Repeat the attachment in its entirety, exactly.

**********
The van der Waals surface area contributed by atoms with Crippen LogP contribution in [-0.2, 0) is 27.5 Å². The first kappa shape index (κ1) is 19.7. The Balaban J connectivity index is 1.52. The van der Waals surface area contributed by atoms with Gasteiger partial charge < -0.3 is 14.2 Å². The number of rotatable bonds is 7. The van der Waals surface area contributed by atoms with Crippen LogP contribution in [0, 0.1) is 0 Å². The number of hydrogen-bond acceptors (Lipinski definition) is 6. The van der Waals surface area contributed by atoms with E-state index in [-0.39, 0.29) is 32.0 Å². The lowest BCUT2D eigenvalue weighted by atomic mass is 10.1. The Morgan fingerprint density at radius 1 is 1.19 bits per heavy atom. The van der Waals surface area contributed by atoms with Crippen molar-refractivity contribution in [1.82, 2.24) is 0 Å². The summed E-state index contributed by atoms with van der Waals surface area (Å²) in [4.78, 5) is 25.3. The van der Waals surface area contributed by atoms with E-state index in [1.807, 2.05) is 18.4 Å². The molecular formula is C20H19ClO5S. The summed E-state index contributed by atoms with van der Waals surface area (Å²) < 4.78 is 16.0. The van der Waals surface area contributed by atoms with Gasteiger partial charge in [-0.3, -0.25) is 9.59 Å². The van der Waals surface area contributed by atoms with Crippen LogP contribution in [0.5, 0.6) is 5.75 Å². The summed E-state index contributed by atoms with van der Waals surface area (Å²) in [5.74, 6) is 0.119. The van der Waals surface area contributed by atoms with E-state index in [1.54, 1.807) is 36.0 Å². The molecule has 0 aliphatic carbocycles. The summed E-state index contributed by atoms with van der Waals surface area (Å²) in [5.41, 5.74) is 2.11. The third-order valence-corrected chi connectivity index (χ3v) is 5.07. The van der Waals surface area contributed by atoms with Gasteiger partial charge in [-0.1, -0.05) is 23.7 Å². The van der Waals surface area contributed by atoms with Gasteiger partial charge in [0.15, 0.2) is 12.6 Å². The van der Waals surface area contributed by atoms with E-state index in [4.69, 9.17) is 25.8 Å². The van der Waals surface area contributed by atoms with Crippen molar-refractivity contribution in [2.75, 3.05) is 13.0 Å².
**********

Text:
The van der Waals surface area contributed by atoms with Crippen LogP contribution in [-0.2, 0) is 27.5 Å². The first kappa shape index (κ1) is 19.7. The Balaban J connectivity index is 1.52. The van der Waals surface area contributed by atoms with Gasteiger partial charge < -0.3 is 14.2 Å². The number of rotatable bonds is 7. The van der Waals surface area contributed by atoms with Crippen LogP contribution in [0, 0.1) is 0 Å². The number of hydrogen-bond acceptors (Lipinski definition) is 6. The van der Waals surface area contributed by atoms with E-state index in [-0.39, 0.29) is 32.0 Å². The lowest BCUT2D eigenvalue weighted by atomic mass is 10.1. The Morgan fingerprint density at radius 1 is 1.19 bits per heavy atom. The van der Waals surface area contributed by atoms with Crippen molar-refractivity contribution in [1.82, 2.24) is 0 Å². The summed E-state index contributed by atoms with van der Waals surface area (Å²) in [4.78, 5) is 25.3. The van der Waals surface area contributed by atoms with E-state index in [1.807, 2.05) is 18.4 Å². The molecular formula is C20H19ClO5S. The summed E-state index contributed by atoms with van der Waals surface area (Å²) < 4.78 is 16.0. The van der Waals surface area contributed by atoms with Gasteiger partial charge in [-0.3, -0.25) is 9.59 Å². The van der Waals surface area contributed by atoms with Crippen LogP contribution in [0.5, 0.6) is 5.75 Å². The summed E-state index contributed by atoms with van der Waals surface area (Å²) in [5.74, 6) is 0.119. The van der Waals surface area contributed by atoms with E-state index in [1.54, 1.807) is 36.0 Å². The molecule has 0 aliphatic carbocycles. The summed E-state index contributed by atoms with van der Waals surface area (Å²) in [5.41, 5.74) is 2.11. The third-order valence-corrected chi connectivity index (χ3v) is 5.07. The van der Waals surface area contributed by atoms with Gasteiger partial charge in [-0.1, -0.05) is 23.7 Å². The van der Waals surface area contributed by atoms with Gasteiger partial charge in [0.15, 0.2) is 12.6 Å². The van der Waals surface area contributed by atoms with E-state index in [4.69, 9.17) is 25.8 Å². The van der Waals surface area contributed by atoms with Crippen molar-refractivity contribution in [2.75, 3.05) is 13.0 Å².